Hill J

Federal Court


Judgment date: 8 December 2003

Hill J

The ability of a private company employer to obtain unlimited deductions for contributions made to a superannuation fund benefiting employees who are directors and shareholders without either the trustee of the fund being liable to pay tax on the amounts contributed or the employer being liable to pay fringe benefits tax must be the holy grail for tax planners. This is what was offered to the applicant in the present proceedings, Walstern Pty Ltd (ACN 010 567 772) (``Walstern''), by a well-known firm of chartered accountants.

2. Not surprisingly, it was an attractive proposition for Walstern and its sole shareholders, directors and employees, Mr Ronald Medich and Mr Roy Medich. Not surprisingly too, the proposal, when implemented, was challenged by the Commissioner of Taxation (``the Commissioner''), the respondent to the present proceedings.

3. When the Commissioner became aware that Walstern had claimed a deduction for a contribution of $1,000,000 said to have been made by it to a superannuation fund in the year of income ended 30 June 1997 and a further $1,000,000 in the year of income ended 30 June 1998, the Commissioner disallowed in each

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year the deductions claimed. He imposed penalties pursuant to s 226K of the Income Tax Assessment Act 1936 (the 1936 Act). At the same time the Commissioner assessed Walstern to fringe benefits tax under the provisions of the Fringe Benefits Tax Assessment Act 1986 (Cth) (``the FBTA Act''), including the amount of $1,000,000 claimed as a income tax deduction in the 1997 income tax year in Walstern's aggregated fringe benefits taxable amounts for the fringe benefits tax year ended 31 March 1998 (``the 1998 FBT year'') and the amount of $1,000,000 claimed as an allowable deduction in the income tax year 1998, as included in the applicant's aggregate fringe benefits taxable amount for the fringe benefits tax year ended 31 March 1999 (``the 1998 FBT year''). Walstern objected against the assessments made. Its objections were disallowed. It now appeals to this Court in its original jurisdiction against the Commissioner's objection decisions.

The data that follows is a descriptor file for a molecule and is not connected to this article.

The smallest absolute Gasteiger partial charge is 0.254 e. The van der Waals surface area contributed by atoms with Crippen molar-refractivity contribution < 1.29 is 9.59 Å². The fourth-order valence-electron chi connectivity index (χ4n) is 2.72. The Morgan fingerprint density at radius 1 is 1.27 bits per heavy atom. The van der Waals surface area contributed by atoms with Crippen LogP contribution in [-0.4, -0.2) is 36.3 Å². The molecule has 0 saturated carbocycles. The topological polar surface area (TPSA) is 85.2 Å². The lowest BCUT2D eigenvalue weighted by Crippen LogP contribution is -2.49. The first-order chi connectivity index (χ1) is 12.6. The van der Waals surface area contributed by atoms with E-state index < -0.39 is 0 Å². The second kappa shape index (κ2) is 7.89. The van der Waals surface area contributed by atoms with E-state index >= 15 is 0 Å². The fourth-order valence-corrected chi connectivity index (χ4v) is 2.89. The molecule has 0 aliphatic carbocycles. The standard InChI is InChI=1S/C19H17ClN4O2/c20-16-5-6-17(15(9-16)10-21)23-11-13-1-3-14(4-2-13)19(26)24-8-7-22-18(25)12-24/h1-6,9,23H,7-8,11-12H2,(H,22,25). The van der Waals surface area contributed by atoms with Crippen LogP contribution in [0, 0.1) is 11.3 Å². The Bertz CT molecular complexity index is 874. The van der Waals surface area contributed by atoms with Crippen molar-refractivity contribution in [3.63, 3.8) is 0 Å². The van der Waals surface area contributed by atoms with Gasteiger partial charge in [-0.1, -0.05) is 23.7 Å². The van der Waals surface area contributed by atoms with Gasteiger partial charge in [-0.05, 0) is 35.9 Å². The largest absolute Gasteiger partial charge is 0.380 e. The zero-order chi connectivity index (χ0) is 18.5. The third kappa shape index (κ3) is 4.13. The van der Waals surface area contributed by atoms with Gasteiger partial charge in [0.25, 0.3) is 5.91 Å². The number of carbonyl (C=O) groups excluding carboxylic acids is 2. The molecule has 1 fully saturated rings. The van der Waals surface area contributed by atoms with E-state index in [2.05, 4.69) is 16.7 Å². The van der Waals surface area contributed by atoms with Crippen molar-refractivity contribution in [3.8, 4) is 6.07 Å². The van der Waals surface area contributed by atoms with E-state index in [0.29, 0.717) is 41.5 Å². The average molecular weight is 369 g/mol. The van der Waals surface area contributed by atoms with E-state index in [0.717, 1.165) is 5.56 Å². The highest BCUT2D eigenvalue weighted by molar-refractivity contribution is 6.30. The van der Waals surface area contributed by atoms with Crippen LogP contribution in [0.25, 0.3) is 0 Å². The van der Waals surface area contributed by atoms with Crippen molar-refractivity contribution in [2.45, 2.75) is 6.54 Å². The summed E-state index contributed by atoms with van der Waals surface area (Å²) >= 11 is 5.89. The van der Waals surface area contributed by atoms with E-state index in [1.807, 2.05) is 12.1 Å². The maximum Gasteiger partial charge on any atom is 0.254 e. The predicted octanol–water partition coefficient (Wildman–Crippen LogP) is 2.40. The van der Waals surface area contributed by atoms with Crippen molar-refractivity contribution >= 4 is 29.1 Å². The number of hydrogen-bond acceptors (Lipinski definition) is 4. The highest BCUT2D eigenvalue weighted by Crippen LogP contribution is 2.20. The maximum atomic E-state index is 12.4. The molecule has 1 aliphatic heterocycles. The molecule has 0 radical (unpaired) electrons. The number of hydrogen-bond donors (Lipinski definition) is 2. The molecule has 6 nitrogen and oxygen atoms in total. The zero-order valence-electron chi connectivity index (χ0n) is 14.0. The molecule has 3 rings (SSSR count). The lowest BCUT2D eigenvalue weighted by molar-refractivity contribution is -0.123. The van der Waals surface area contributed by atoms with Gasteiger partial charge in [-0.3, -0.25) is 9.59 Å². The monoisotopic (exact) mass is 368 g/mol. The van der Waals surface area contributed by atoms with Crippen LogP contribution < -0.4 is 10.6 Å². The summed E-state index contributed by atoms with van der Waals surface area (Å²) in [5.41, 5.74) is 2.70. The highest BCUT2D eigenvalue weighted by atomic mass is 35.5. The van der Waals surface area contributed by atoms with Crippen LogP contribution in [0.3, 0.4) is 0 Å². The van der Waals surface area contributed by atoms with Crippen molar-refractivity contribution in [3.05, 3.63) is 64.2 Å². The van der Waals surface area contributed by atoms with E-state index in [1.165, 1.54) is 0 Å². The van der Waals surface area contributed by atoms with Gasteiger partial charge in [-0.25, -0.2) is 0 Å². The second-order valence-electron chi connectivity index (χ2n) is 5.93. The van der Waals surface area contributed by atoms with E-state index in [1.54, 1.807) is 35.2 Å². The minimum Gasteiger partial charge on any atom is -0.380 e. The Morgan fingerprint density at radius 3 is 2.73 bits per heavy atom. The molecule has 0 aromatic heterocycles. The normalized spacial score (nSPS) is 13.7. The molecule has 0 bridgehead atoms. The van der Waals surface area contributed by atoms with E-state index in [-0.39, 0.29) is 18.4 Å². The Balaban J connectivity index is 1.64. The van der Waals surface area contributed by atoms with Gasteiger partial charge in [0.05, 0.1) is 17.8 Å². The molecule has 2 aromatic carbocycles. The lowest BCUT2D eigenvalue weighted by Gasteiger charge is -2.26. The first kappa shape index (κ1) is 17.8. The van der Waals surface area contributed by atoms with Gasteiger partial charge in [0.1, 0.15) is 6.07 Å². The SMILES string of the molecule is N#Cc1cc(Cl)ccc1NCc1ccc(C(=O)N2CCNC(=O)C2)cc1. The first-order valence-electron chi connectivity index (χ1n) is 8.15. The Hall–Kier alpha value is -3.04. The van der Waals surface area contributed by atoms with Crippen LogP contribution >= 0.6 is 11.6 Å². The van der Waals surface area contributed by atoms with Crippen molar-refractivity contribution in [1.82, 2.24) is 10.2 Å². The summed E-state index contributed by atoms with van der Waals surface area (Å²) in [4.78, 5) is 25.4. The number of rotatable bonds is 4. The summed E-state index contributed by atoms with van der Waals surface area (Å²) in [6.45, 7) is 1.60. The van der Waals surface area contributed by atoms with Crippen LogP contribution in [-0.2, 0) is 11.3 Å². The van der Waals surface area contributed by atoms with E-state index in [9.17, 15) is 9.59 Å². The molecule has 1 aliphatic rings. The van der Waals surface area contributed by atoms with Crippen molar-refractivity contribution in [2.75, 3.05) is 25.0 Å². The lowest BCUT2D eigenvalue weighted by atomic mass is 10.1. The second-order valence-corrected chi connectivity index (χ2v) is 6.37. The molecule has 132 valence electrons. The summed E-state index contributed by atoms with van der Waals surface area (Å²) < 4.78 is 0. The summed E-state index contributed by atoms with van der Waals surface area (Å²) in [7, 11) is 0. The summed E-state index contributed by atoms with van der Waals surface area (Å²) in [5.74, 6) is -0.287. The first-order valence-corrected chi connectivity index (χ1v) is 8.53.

4. Counsel for the Commissioner announced from the bar table that if the Commissioner was successful in upholding the assessments of income tax and fringe benefits tax for the two years in question, he would only seek to enforce payment of one amount of tax for each tax year. However, it was said this did not absolve the Court from determining the correctness of the disputed assessments of income tax and fringe benefits tax in the two years. If indeed it be the case that both the deductions claimed and the fringe benefits tax contested were respectively disallowed and the assessments upheld, it is difficult to see how the Commissioner could fail to proceed to collect tax found to be properly payable under the law. However, that is not a matter which presently is before the Court. However, I should say that there is much to be said for the view that the policy implicit in the FBTA Act suggests that fringe benefits tax was not intended to apply to a benefit obtained as a result of a contribution to a superannuation fund where that benefit was not deductible to the payer, even if the language of the legislation does not bring about that result.

The facts

5. The primary facts are not really in dispute. What is in dispute are the conclusions to be drawn from those primary facts.

6. As already noted, Mr Ronald Medich and Mr Roy Medich were at relevant times the sole directors and shareholders of Walstern. Their shareholding was equal. They were also the only employees of Walstern.

7. Walstern is and was at all relevant times, a property developer. At all relevant times, it carried out significant development projects in western Sydney and was involved in refurbishing existing buildings or constructing new buildings or developing supermarket and associated sites. Over the period from 1991 to 1998, while its profits fluctuated from a low of $131,545 (excluding the superannuation contributions in 1997) to a high of $2,204,273 in the year of income ended 30 June 1996.

8. From the time Walstern commenced business, Walstern had adopted, through its directors, the policy of paying to the directors modest salaries and not paying dividends to any large extent so as to maximise the working capital of the company. As Mr Ronald Medich said to his brother early in the life of Walstern, ``the more we can leave in the company the more we can do with it.'' The policy obviously contributed to Walstern's profit history.